(v)

Intentional tax evasion

150%

200%

75%

10%

 

Section 221 defines a "substantial understatement” as a case where the prejudice to SARS exceeds a rate of 5% of  the tax  properly chargeable or refundable under a tax act for the relevant tax period or the amount of R1 million.  

Thus, where a taxpayer submits a tax return which is subsequently audited by SARS and an adjustment is made thereto such that the tax payable is increased by R1 million or 5% of the amount of tax properly chargeable under a tax act, the penalty which may be levied may amount to 25% for the first occasion of such an event or 50% where the taxpayer has previously been subjected to an understatement penalty within the last five years.

Thus, the quantum of the understatement penalty which may be levied on a taxpayer will be determined by the taxpayer’s behaviour and the level of penalty will increase depending on the nature of the behaviour of the taxpayer.

On 4 July 2013, the National Treasury released the draft Tax Administration Laws Amendment Bill 2013 for comment.  That Bill proposes various changes to the imposition of the understatement penalty such that the level of penalties is reduced in various cases.  

Accordingly, the revised table will take effect on that date that the Bill is promulgated.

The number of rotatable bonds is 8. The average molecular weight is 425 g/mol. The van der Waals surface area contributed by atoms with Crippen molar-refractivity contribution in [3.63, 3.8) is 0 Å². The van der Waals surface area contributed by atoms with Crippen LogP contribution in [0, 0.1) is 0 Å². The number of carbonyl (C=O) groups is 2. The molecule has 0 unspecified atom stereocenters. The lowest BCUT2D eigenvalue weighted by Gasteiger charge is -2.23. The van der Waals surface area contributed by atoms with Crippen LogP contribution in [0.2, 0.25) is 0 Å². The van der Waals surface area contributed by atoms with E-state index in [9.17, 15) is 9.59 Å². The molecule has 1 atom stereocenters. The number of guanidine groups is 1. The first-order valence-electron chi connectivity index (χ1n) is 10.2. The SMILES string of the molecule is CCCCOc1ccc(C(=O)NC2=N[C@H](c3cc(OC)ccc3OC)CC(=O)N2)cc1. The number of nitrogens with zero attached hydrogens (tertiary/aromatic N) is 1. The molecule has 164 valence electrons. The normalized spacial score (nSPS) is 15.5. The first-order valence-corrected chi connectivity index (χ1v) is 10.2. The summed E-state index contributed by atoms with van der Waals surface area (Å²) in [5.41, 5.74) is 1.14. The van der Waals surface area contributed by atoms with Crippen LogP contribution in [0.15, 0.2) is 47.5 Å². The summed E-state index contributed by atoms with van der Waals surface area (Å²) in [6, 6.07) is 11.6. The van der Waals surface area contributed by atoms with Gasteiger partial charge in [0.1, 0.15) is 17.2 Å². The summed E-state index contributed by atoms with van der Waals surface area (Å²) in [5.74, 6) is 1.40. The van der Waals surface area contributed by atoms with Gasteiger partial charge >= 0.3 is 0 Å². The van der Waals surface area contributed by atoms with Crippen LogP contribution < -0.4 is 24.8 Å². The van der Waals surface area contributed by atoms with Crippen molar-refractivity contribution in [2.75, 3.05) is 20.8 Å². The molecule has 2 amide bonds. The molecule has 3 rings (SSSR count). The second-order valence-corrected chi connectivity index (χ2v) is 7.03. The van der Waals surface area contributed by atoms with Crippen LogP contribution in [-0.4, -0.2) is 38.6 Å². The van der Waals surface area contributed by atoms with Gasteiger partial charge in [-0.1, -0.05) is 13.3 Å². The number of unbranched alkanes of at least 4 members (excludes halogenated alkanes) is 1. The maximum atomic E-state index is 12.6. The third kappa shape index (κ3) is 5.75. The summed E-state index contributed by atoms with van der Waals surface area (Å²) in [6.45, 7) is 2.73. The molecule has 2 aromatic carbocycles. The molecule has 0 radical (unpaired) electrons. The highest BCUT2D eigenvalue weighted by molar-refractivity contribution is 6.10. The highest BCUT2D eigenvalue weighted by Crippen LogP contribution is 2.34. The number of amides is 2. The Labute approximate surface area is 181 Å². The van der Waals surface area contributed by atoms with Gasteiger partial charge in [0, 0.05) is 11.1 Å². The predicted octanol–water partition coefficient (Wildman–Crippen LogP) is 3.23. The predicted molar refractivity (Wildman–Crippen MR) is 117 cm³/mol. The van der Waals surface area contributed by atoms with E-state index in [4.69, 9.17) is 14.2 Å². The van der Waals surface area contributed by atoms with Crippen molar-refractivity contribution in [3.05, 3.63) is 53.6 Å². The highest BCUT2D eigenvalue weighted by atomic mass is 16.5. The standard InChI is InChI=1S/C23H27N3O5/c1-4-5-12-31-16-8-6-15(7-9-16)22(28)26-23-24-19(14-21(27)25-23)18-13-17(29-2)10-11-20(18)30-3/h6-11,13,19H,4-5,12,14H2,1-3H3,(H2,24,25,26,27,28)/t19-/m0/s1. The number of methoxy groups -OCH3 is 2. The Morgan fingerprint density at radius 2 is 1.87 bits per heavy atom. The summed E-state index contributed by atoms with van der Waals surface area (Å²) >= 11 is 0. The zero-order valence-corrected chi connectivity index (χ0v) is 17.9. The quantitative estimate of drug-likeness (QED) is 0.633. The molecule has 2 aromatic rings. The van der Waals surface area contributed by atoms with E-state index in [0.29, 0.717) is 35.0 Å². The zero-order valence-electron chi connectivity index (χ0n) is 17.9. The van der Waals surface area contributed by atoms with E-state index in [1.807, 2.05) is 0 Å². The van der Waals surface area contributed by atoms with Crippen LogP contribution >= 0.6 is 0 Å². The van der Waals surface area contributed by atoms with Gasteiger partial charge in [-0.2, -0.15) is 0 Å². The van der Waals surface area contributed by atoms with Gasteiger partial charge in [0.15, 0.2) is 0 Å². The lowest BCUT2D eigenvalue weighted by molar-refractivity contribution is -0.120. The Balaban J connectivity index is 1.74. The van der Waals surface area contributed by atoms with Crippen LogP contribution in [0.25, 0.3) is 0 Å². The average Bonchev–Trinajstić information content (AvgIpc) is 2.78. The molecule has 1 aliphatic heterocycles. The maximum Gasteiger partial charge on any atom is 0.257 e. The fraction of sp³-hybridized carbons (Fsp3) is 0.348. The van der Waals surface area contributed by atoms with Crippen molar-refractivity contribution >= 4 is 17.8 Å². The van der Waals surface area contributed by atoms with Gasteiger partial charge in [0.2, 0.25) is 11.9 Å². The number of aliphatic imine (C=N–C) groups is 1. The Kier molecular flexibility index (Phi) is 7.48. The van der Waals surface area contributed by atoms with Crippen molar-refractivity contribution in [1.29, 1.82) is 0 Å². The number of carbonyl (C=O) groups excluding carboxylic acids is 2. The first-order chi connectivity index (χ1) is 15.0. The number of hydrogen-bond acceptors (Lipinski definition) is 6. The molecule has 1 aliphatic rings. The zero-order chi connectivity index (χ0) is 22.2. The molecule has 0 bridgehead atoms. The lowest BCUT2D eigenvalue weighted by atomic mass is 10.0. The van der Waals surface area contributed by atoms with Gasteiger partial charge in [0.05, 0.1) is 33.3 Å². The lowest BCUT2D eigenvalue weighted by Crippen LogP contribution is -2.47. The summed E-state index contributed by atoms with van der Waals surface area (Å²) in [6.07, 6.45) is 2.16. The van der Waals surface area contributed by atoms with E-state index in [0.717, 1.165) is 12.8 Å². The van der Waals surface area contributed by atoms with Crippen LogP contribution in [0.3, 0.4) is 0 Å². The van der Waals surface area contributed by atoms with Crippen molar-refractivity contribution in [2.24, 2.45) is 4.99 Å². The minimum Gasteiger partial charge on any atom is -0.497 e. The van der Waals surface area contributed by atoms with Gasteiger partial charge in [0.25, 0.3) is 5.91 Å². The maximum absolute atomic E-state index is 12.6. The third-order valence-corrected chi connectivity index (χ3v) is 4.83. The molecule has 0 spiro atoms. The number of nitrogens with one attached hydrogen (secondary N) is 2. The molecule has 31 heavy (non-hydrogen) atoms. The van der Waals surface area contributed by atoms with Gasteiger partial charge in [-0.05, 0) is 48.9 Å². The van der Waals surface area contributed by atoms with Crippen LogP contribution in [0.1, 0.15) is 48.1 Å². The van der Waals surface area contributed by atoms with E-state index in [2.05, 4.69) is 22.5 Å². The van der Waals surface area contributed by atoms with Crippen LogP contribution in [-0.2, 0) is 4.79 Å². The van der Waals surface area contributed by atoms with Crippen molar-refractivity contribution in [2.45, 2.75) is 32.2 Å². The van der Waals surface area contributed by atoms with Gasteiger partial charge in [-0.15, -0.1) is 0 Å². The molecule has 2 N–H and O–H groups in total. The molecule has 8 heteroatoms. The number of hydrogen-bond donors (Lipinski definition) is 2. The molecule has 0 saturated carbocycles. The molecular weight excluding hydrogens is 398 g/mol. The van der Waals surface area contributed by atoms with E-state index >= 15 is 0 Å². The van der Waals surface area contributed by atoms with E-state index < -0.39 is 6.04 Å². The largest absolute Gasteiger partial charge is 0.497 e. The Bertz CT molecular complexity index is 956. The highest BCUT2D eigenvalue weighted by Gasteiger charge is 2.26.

The Bill therefore proposes that the understatement penalty table be amended along the following lines:

Item

Behaviour

Standard Case

If obstructive or if it is a ‘repeat case’

Voluntary disclosure after notification of audit

Voluntary disclosure before notification of audit

(i)

‘Substantial understatement’

10%

20%

5%

0%

(ii)

Reasonable care not taken in completing return

25%

50%

15%

0%

(iii)

No reasonable grounds for ‘tax position’ taken

50%

75%

25%

0%

(iv)

Gross negligence

100%

125%

50%

5%

(v)

Intentional tax evasion

150%

200%

75%

10%


 The draft memorandum on the objects of the Tax Administration Laws Amendment Bill 2013 indicates that the rationale for amending section 223 is to align the percentage of the penalty with comparative tax jurisdictions where largely similar penalty regimes apply.